Today I’m holed up in the gorgeous mountains of northern New Mexico with an amazing (and, frankly, very intimidating) cast of writers. The food is good, the scenery is spectacular, but it’s the casual insights and crumbs of writing wisdom that make this worthwhile.
Insights like this exchange, which came about during this morning’s round-table criqitue session:
“The Dalai Lama is very good at observing people.”
“Yes, but he doesn’t eat their heads.”
So true. So very true.
I always feel like a complete poseur at a workshop like this. Everybody else is so smart and so talented and so accomplished, and I’m just… me. I listen with awe as they analyze stories, taking them apart and figuring out how to improve them, reweave them, rebuild them. Discussions of themes and symbolism and philosophical arguments about whether a particular approach to a particular kind of story can work.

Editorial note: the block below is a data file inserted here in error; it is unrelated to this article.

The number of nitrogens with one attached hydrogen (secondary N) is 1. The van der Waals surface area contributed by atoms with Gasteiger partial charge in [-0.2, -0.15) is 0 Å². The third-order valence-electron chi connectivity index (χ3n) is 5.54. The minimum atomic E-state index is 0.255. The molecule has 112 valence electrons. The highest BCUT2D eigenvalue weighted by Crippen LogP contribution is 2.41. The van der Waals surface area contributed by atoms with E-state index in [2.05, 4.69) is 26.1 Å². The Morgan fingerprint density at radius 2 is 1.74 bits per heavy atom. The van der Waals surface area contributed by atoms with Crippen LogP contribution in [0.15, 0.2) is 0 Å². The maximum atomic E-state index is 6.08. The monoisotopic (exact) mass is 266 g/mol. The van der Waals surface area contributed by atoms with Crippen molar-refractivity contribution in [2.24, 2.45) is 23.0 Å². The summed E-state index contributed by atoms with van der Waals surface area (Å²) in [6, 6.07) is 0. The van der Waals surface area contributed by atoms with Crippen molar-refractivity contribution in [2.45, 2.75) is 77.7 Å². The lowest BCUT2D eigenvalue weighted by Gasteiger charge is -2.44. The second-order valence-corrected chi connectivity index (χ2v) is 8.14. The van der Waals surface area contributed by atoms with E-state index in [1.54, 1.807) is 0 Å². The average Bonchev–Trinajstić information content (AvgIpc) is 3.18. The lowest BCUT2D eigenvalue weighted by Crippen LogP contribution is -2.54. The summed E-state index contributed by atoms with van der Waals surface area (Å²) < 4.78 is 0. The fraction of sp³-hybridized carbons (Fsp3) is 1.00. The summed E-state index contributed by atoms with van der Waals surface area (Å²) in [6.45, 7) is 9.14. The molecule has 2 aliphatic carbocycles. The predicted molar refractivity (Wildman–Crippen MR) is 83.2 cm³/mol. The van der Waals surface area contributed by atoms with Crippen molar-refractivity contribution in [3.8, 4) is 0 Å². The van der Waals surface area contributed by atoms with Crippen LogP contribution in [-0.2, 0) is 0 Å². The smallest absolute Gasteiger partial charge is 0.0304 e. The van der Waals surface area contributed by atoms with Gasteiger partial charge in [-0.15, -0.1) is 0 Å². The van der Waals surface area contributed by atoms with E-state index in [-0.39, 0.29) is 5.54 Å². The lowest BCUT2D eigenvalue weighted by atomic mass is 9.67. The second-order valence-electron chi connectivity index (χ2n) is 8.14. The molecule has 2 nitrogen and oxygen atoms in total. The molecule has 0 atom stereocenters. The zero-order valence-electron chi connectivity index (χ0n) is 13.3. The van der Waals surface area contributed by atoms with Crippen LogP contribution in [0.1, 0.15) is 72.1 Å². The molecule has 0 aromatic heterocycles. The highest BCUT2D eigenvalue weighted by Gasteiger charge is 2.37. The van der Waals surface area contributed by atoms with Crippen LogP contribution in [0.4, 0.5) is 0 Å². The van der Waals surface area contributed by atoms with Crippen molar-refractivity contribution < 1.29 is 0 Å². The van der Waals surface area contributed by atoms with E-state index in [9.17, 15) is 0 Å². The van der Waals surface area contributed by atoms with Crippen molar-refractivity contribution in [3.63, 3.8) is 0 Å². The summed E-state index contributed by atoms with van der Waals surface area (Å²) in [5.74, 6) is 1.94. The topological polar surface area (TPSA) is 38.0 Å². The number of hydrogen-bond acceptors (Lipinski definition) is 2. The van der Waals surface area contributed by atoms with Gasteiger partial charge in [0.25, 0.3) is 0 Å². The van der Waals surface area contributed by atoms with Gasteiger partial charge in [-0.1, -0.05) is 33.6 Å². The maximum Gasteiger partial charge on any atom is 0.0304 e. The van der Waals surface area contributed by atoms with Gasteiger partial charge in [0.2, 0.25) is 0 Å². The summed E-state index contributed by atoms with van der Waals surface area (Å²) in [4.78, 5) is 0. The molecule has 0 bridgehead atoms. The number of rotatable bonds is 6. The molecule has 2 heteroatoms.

Me? I’m overjoyed if I can find one intelligent piece of feedback to give on any particular piece of writing. Often I can’t, because everybody here is functioning on a level so far above me. Even the Dalai Lama thing—would I have considered His Holiness’s lack of head-eating if it hadn’t been pointed out this morning? Probably not.
The scenery does compensate for the crushing sense of not belonging here. (Even if, as I type this, I can hear the constant keening of the banshee wind. The accursed, damnable, banshee wind.) So while I feel like a complete fake, I can take comfort in views like this:
I had a few more photos, but I’ve already resized them once and made a hash of things. I’m too lazy to go back and try again. Maybe later this week.